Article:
5. In contrast, Dr. Backus failed to explain adequately how the motorcycle trip could be the likely cause of Claimant’s worsening myelopathy notwithstanding that by the time the trip began he already was exhibiting signs of an aggravation. Nor did he identify which specific elements of the trip were likely responsible for the causal relationship he claims resulted. For those reasons, I conclude that his opinion is unpersuasive.
6. I conclude that Claimant has sustained his burden of proving that his cervical disc herniation and resulting myelopathy were caused and/or aggravated by his July 19, 2011 work injury and are therefore compensable. In accordance with the parties’ stipulation, I thus conclude that he is entitled to workers’ compensation benefits as specified in Finding of Fact No. 10, supra.
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7. As Claimant has prevailed on his claim for benefits, he is entitled to an award of costs and attorney fees. In accordance with 21 V.S.A. §678(e), Claimant shall have 30 days from the date of this opinion within which to submit his itemized claim.
ORDER:
Based on the foregoing findings of fact and conclusions of law, Defendant is hereby ORDERED to pay:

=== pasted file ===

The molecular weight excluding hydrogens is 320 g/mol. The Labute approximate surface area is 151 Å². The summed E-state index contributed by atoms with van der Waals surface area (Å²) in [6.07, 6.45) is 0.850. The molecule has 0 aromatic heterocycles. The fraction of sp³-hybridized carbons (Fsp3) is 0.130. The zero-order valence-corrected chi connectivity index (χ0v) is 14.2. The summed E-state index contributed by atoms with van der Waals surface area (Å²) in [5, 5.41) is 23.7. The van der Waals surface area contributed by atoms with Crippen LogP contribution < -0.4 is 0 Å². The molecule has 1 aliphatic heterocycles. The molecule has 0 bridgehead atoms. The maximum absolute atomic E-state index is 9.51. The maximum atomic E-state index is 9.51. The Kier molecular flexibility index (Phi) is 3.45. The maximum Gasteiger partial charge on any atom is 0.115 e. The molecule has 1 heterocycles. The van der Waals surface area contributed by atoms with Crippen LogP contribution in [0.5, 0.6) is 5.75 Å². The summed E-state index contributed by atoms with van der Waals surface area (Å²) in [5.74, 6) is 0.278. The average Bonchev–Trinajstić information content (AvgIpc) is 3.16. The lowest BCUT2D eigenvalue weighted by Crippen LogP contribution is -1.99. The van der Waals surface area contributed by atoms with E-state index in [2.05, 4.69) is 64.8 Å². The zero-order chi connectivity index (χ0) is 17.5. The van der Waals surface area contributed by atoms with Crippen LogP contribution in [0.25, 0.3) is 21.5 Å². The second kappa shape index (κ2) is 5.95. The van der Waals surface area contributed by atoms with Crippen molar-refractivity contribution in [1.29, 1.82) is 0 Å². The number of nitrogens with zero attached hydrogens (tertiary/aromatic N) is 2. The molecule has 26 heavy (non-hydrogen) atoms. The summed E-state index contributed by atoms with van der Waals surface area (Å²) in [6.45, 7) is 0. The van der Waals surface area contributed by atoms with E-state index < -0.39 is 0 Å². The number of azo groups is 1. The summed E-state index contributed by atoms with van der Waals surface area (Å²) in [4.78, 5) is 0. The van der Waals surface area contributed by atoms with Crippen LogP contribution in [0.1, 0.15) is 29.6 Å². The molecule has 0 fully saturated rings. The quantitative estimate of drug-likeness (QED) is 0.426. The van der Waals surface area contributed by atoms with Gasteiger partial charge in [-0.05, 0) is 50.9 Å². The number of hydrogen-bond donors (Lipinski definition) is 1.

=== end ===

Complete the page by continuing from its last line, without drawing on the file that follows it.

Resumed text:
1. Temporary total disability benefits for a period of 36.57 weeks, in accordance with 21 V.S.A. §642;
2. Medical benefits covering all reasonable medical services and supplies causally related to treatment of Claimant’s C3-4 disc herniation and cervical myelopathy, including his August 14, 2011 surgery, in accordance with 21 V.S.A. §640(a);
3. Permanent partial disability benefits in an amount to be determined, in accordance with 21 V.S.A. §648;
4. Interest on the above amounts as calculated in accordance with 21 V.S.A. §664; and
5. Costs and attorney fees in amounts to be determined, in accordance with 21 V.S.A. §§664 and 678.
DATED at Montpelier, Vermont this 9th day of April 2013.
_________________________
Anne M. Noonan
Commissioner
Appeal:
Within 30 days after copies of this opinion have been mailed, either party may appeal questions of fact or mixed questions of law and fact to a superior court or questions of law to the Vermont Supreme Court. 21 V.S.A. §§670, 672.

Paul Baldwin v. Velan Valve (November 19, 2009)

Categories: Workers' Compensation Hearing DecisionTags: , , , , , Author:

Paul Baldwin v. Velan Valve (November 19, 2009)
STATE OF VERMONT
DEPARTMENT OF LABOR
Paul Baldwin Opinion No. 45-09WC
v. By: Phyllis Phillips, Esq.
Hearing Officer
Velan Valve
For: Patricia Moulton Powden
Commissioner
State File No. W-04562
OPINION AND ORDER
Hearing held in Montpelier on October 2, 2009
Record closed on October 26, 2009
APPEARANCES:
Ron Fox, Esq., for Claimant
Gregory Boulbol, Esq., for Defendant